Harvard Prof. John Stauffer fails to acknowledge first modern Douglass biographer Dr. Benjamin Quarles

Stauffer in BaltimoreThe legacy of Dr. Benjamin Quarles of Morgan State University, the first modern Douglass biographer, is sacred.

On Saturday, February 10, 2018 Harvard Professor John Stauffer presented at the Reginald F. Lewis Museum in Baltimore. Before Prof. Stauffer spoke I introduced myself and made brief conversation. I shared with Prof. Stauffer my belief that Douglass has yet to benefit from the full force historical detective work of a biographer who captures the full depth of his entire local, national and international life. We exchanged our opinions of Douglass biographies.

I shared my opinion that McFeely’s work is speculative garbage. Prof. Stauffer professed his affinity for the work of Prof. Nathan I. Huggins. I shared my evaluation that Huggins’ book is a predictable regurgitation of Douglass’ own autobiographical writings, a route many “Douglass biographers” have taken across generations.

Expressing my continued dismissal of much of the scholarly writing on Douglass, Prof. Stauffer asked what I considered worth reading. Holland, Gregory, Quarles, Foner and Preston, of course, I responded.

I then asked his source for his expanding a speculative claim. We discontinued our conversation. I offered Prof. Stauffer a forewarning I’d be listening to his presentation closely.  I relayed my lack of reverence for Prof. David Blight, his former professor, and my evaluation of Blight “scholarship” as dangerous and blasphemous speculation.

I took my seat at the top of the rafters.

Prof. Stauffer initiated his presentation with a phrenology print. A studied Douglass scholar would have shared the consequential context, of which there is much, for what this specific print and the American Phrenology movement meant to Douglass.

It is a matter of the historic record what Douglass said and wrote about phrenology. Douglass broke it down with the sober focus and intense dedication of a fugitive slave-scholar.

As one of a small tribe of American bondsmen who could command the attention of the country’s ruling elites, Douglass had earned the requisite intellectual authority to speak on philosophical questions of the American character.

To speak with authority requires research, research Stauffer did not know.

More than half-way through his talk Stauffer began to discuss the historiography of Douglass studies. Speaking before a largely African-American audience in the largely African-American metropolis of Baltimore Stauffer began by offering Phil Foner as Douglass’s first modern biography.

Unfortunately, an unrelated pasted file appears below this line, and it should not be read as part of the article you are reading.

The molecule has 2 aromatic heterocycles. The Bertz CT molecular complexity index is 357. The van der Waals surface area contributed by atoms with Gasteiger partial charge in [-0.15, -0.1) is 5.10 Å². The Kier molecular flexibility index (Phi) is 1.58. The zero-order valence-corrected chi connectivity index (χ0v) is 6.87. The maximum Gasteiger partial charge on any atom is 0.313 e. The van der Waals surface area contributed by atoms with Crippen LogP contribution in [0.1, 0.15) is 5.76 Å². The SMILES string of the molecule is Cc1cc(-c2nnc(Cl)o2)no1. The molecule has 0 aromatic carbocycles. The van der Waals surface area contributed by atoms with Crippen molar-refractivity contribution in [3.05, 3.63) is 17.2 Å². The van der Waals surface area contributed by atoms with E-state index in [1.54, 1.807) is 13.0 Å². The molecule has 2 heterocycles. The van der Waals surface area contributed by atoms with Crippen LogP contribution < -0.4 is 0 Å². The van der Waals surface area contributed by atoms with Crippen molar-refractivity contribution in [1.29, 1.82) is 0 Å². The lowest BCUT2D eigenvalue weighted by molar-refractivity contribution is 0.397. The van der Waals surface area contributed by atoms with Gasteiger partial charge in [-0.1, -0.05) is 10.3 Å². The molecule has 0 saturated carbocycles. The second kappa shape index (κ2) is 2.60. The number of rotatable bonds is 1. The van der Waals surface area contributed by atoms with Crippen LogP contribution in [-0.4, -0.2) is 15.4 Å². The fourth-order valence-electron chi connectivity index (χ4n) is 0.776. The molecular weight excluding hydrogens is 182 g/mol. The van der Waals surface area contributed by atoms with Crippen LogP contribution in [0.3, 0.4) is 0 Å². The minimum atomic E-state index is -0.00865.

From the back I spoke up and offered before the entire audience that Dr. Benjamin Quarles of Baltimore’s Morgan State University is the first modern Douglass biographer.

Stauffer acknowledge the fact. I opined to the confused audience that it was my job to make sure the facts shared were accurate. They tendered a meek laugh.

Keeping my comments to myself during the remainder of the professor’s presentation I was prompted to speak up during the audience Q&A.

A young woman asked Stauffer about the connections between Frederick Douglass and Howard University.

After Stauffer sustained an elongated pause I made it my place to speak, again, and shared with the questioner there would be a presentation of Frederick Douglass and Howard University later in the month. Stauffer had no response to the question. Nothing about Douglass and Howard nor the relationship between Douglass and Fanny Jackson Coppin.

After the crowd dispersed completely I spoke with Prof. Stauffer one on one.

I respectfully shared my thoughts: for someone who has made a career of speaking about the history of African American writers and historical figures his failure to mention, let alone acknowledge in specialized remarks, Dr. Benjamin Quarles, a member of the sacred Hall of Fame of Douglassonian Historians, is impious.

I told Stauffer his error to cite Quarles was inexcusable. No excuse would suffice.

In an effort to defend his lack of scholarly understanding Stauffer offered that he had cited Dr. Quarles in a previous book. I countered it did not matter because when given the platform to recognize Dr. Quarles he chose not to.

In the final analysis, the inability of Ivy League professors to do basic work to comprehend the requirements of Douglass scholarship clearly demonstrate the lack of academic rigor demanded by their respective hallowed centers of learning. The lack of scholarly standards, which allows for a repetitious cycle of stale “scholarship” to be promoted and celebrated in the place of of focused Douglass scholarship, has been perpetuated by hundreds of philanthropic, academic, government and public history associations and institutions over decades.

It is time for the lies to stop. Been time.

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